Two rivals for South Dakota's US Senate seat joined forces Monday.
The opponents came together to talk about out-of-state campaign funding -- particularly that of Mike Rounds.
Rep. Stace Nelson and Candidate Rick Weiland want "big money" out of the race.
They said Former South Dakota Governor Mike Rounds is getting most of his donations from out-of-state donors.
Last Friday Candidate Rick Weiland called Rep. Stace Nelson to talk about Former Governor Mike Rounds' campaign financing.
"We had a discussion over the weekend about coming together to put a spot light on how much big money is getting in the way the election and public policy," said Weiland.
So Monday afternoon they spoke to a filled room about big donors giving Rounds' so much money.
"It is a huge problem when we have that amount of money pouring into South Dakota. He can effectively buy this election," said Rep. Nelson.
They say Rounds projects raising $9 million and 85% of that total comes from outside of South Dakota.
"South Dakota Senate seats shouldn't be for sale. And I think Rep. Nelson and I have found some common ground in getting out and earning the right to represent the people of South Dakota and not just going around the country raising big donor dollars to essentially dominate the airwaves and buy the seats," said Weiland.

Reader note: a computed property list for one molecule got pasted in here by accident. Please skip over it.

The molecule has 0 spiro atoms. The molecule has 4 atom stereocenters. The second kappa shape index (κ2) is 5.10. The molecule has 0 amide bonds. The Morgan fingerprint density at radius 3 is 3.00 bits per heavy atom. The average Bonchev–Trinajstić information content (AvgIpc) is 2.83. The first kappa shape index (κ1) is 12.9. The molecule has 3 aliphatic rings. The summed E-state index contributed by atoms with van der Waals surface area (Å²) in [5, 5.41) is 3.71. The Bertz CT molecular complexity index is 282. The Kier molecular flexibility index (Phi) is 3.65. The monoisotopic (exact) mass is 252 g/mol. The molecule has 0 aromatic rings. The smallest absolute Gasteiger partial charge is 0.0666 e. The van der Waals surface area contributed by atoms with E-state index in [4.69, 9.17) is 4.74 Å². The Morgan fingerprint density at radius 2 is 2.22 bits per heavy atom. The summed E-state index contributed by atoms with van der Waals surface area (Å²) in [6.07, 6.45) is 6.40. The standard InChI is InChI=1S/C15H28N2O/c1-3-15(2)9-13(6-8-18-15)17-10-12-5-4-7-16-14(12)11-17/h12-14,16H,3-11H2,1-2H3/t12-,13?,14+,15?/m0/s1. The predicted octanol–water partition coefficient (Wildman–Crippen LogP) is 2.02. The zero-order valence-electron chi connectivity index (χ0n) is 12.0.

"I think both of us were concerned with the fact that it appears that out of state interests in DC and the east coast are trying to buy this election for a career politician," said Rep. Nelson.
The Rounds' campaign released this statement about Weiland and Rep. Nelson's press conference.
They said, "We're thankful and proud of our grassroots support. Rounds has driven thousands of miles traveling the state every week -- talking to South Dakotans. We're focused on the issues South Dakotan's care about."
Weiland added big money donations influence decisions.
Both Weiland and Nelson agree, South Dakotans should pay attention and get involved in the us senate race.
Political Analyst, Bob Burns said Weiland and Nelson's press conference keeps with Weiland's campaign message.
He has been traveling across the state talking about cutting out-of-state fundraising.